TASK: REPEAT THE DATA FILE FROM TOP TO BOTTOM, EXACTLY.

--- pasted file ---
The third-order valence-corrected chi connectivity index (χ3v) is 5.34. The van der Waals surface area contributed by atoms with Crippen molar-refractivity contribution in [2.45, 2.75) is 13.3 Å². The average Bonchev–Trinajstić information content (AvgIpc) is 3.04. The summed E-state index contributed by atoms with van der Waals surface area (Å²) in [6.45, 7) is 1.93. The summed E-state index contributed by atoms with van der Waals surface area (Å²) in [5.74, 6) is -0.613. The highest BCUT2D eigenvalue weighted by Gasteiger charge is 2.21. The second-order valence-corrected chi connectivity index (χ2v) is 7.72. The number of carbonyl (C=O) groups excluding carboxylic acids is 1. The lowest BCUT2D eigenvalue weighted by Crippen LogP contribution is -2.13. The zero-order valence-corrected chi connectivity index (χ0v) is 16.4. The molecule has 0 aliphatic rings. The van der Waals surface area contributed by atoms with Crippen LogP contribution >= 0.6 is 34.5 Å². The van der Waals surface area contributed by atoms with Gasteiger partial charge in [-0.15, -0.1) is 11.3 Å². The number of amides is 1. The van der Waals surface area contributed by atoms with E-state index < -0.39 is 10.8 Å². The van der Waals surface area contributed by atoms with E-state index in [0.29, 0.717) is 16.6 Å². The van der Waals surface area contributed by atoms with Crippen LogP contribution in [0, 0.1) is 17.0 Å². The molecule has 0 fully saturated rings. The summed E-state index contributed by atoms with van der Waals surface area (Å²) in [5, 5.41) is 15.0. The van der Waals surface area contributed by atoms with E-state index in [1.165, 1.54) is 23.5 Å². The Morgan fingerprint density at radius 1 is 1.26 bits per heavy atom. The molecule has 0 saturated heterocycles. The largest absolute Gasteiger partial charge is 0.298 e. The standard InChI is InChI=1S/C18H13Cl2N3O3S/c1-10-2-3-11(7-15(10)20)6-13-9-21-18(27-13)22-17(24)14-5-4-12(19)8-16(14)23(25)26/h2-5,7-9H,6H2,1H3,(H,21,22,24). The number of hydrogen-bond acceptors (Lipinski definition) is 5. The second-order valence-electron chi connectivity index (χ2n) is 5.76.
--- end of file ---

The third-order valence-corrected chi connectivity index (χ3v) is 5.34. The van der Waals surface area contributed by atoms with Crippen molar-refractivity contribution in [2.45, 2.75) is 13.3 Å². The average Bonchev–Trinajstić information content (AvgIpc) is 3.04. The summed E-state index contributed by atoms with van der Waals surface area (Å²) in [6.45, 7) is 1.93. The summed E-state index contributed by atoms with van der Waals surface area (Å²) in [5.74, 6) is -0.613. The highest BCUT2D eigenvalue weighted by Gasteiger charge is 2.21. The second-order valence-corrected chi connectivity index (χ2v) is 7.72. The number of carbonyl (C=O) groups excluding carboxylic acids is 1. The lowest BCUT2D eigenvalue weighted by Crippen LogP contribution is -2.13. The zero-order valence-corrected chi connectivity index (χ0v) is 16.4. The molecule has 0 aliphatic rings. The van der Waals surface area contributed by atoms with Crippen LogP contribution >= 0.6 is 34.5 Å². The van der Waals surface area contributed by atoms with Gasteiger partial charge in [-0.15, -0.1) is 11.3 Å². The number of amides is 1. The van der Waals surface area contributed by atoms with E-state index < -0.39 is 10.8 Å². The van der Waals surface area contributed by atoms with E-state index in [0.29, 0.717) is 16.6 Å². The van der Waals surface area contributed by atoms with Crippen LogP contribution in [0, 0.1) is 17.0 Å². The molecule has 0 fully saturated rings. The summed E-state index contributed by atoms with van der Waals surface area (Å²) in [5, 5.41) is 15.0. The van der Waals surface area contributed by atoms with E-state index in [1.165, 1.54) is 23.5 Å². The Morgan fingerprint density at radius 1 is 1.26 bits per heavy atom. The molecule has 0 saturated heterocycles. The largest absolute Gasteiger partial charge is 0.298 e. The standard InChI is InChI=1S/C18H13Cl2N3O3S/c1-10-2-3-11(7-15(10)20)6-13-9-21-18(27-13)22-17(24)14-5-4-12(19)8-16(14)23(25)26/h2-5,7-9H,6H2,1H3,(H,21,22,24). The number of hydrogen-bond acceptors (Lipinski definition) is 5. The second-order valence-electron chi connectivity index (χ2n) is 5.76.